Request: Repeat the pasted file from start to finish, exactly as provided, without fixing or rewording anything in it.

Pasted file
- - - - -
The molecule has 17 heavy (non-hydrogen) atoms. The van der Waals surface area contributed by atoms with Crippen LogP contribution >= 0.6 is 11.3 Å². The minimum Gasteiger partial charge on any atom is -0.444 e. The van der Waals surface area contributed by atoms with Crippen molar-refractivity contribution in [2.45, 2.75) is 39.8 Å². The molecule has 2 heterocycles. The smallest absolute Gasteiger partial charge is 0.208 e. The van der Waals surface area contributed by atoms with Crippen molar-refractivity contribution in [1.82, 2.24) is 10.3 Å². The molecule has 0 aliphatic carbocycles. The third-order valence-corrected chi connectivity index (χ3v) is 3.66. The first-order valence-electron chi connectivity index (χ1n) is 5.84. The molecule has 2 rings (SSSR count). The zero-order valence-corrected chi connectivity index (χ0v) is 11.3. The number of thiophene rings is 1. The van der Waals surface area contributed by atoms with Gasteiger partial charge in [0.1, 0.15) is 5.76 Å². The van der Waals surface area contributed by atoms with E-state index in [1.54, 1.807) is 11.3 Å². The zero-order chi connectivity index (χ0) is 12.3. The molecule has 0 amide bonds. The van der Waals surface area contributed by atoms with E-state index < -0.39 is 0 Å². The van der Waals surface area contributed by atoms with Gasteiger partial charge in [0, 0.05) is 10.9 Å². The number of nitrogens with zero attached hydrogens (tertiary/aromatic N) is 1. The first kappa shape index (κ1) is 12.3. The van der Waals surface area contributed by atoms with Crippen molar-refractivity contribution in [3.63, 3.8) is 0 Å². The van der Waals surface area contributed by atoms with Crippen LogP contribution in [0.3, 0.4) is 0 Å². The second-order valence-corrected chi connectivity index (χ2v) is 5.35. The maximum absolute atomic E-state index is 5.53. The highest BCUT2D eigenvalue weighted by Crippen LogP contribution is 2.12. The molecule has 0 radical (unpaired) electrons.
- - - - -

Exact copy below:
The molecule has 17 heavy (non-hydrogen) atoms. The van der Waals surface area contributed by atoms with Crippen LogP contribution >= 0.6 is 11.3 Å². The minimum Gasteiger partial charge on any atom is -0.444 e. The van der Waals surface area contributed by atoms with Crippen molar-refractivity contribution in [2.45, 2.75) is 39.8 Å². The molecule has 2 heterocycles. The smallest absolute Gasteiger partial charge is 0.208 e. The van der Waals surface area contributed by atoms with Crippen molar-refractivity contribution in [1.82, 2.24) is 10.3 Å². The molecule has 0 aliphatic carbocycles. The third-order valence-corrected chi connectivity index (χ3v) is 3.66. The first-order valence-electron chi connectivity index (χ1n) is 5.84. The molecule has 2 rings (SSSR count). The zero-order valence-corrected chi connectivity index (χ0v) is 11.3. The number of thiophene rings is 1. The van der Waals surface area contributed by atoms with Gasteiger partial charge in [0.1, 0.15) is 5.76 Å². The van der Waals surface area contributed by atoms with E-state index in [1.54, 1.807) is 11.3 Å². The zero-order chi connectivity index (χ0) is 12.3. The molecule has 0 amide bonds. The van der Waals surface area contributed by atoms with E-state index < -0.39 is 0 Å². The van der Waals surface area contributed by atoms with Gasteiger partial charge in [0, 0.05) is 10.9 Å². The number of nitrogens with zero attached hydrogens (tertiary/aromatic N) is 1. The first kappa shape index (κ1) is 12.3. The van der Waals surface area contributed by atoms with Crippen molar-refractivity contribution in [3.63, 3.8) is 0 Å². The van der Waals surface area contributed by atoms with Crippen LogP contribution in [0.3, 0.4) is 0 Å². The second-order valence-corrected chi connectivity index (χ2v) is 5.35. The maximum absolute atomic E-state index is 5.53. The highest BCUT2D eigenvalue weighted by Crippen LogP contribution is 2.12. The molecule has 0 radical (unpaired) electrons.